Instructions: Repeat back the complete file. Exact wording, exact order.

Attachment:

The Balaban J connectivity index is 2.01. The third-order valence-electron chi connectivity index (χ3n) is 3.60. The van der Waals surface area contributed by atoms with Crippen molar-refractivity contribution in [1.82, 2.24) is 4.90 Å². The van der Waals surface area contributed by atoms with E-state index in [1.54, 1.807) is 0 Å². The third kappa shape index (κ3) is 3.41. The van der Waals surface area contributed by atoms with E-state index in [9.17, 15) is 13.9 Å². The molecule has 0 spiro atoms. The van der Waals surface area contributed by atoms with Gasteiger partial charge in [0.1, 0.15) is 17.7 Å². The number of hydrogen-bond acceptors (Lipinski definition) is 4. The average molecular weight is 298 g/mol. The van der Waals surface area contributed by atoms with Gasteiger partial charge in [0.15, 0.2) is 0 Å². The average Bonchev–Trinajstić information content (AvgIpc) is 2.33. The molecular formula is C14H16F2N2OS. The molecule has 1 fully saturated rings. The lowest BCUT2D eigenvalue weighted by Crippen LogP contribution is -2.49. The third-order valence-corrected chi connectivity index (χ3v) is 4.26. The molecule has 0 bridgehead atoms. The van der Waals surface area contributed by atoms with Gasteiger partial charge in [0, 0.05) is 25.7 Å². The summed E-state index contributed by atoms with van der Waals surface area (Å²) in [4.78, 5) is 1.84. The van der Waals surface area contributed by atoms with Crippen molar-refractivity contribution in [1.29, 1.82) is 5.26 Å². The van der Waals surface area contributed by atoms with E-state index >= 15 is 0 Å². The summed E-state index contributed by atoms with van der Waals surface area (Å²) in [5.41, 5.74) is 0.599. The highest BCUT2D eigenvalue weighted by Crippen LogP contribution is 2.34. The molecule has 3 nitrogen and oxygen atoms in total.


The Balaban J connectivity index is 2.01. The third-order valence-electron chi connectivity index (χ3n) is 3.60. The van der Waals surface area contributed by atoms with Crippen molar-refractivity contribution in [1.82, 2.24) is 4.90 Å². The van der Waals surface area contributed by atoms with E-state index in [1.54, 1.807) is 0 Å². The third kappa shape index (κ3) is 3.41. The van der Waals surface area contributed by atoms with E-state index in [9.17, 15) is 13.9 Å². The molecule has 0 spiro atoms. The van der Waals surface area contributed by atoms with Gasteiger partial charge in [0.1, 0.15) is 17.7 Å². The number of hydrogen-bond acceptors (Lipinski definition) is 4. The average molecular weight is 298 g/mol. The van der Waals surface area contributed by atoms with Gasteiger partial charge in [0.15, 0.2) is 0 Å². The average Bonchev–Trinajstić information content (AvgIpc) is 2.33. The molecular formula is C14H16F2N2OS. The molecule has 1 fully saturated rings. The lowest BCUT2D eigenvalue weighted by Crippen LogP contribution is -2.49. The third-order valence-corrected chi connectivity index (χ3v) is 4.26. The molecule has 0 bridgehead atoms. The van der Waals surface area contributed by atoms with Gasteiger partial charge in [0, 0.05) is 25.7 Å². The summed E-state index contributed by atoms with van der Waals surface area (Å²) in [4.78, 5) is 1.84. The van der Waals surface area contributed by atoms with Crippen molar-refractivity contribution in [1.29, 1.82) is 5.26 Å². The van der Waals surface area contributed by atoms with E-state index >= 15 is 0 Å². The summed E-state index contributed by atoms with van der Waals surface area (Å²) in [5.41, 5.74) is 0.599. The highest BCUT2D eigenvalue weighted by Crippen LogP contribution is 2.34. The molecule has 3 nitrogen and oxygen atoms in total.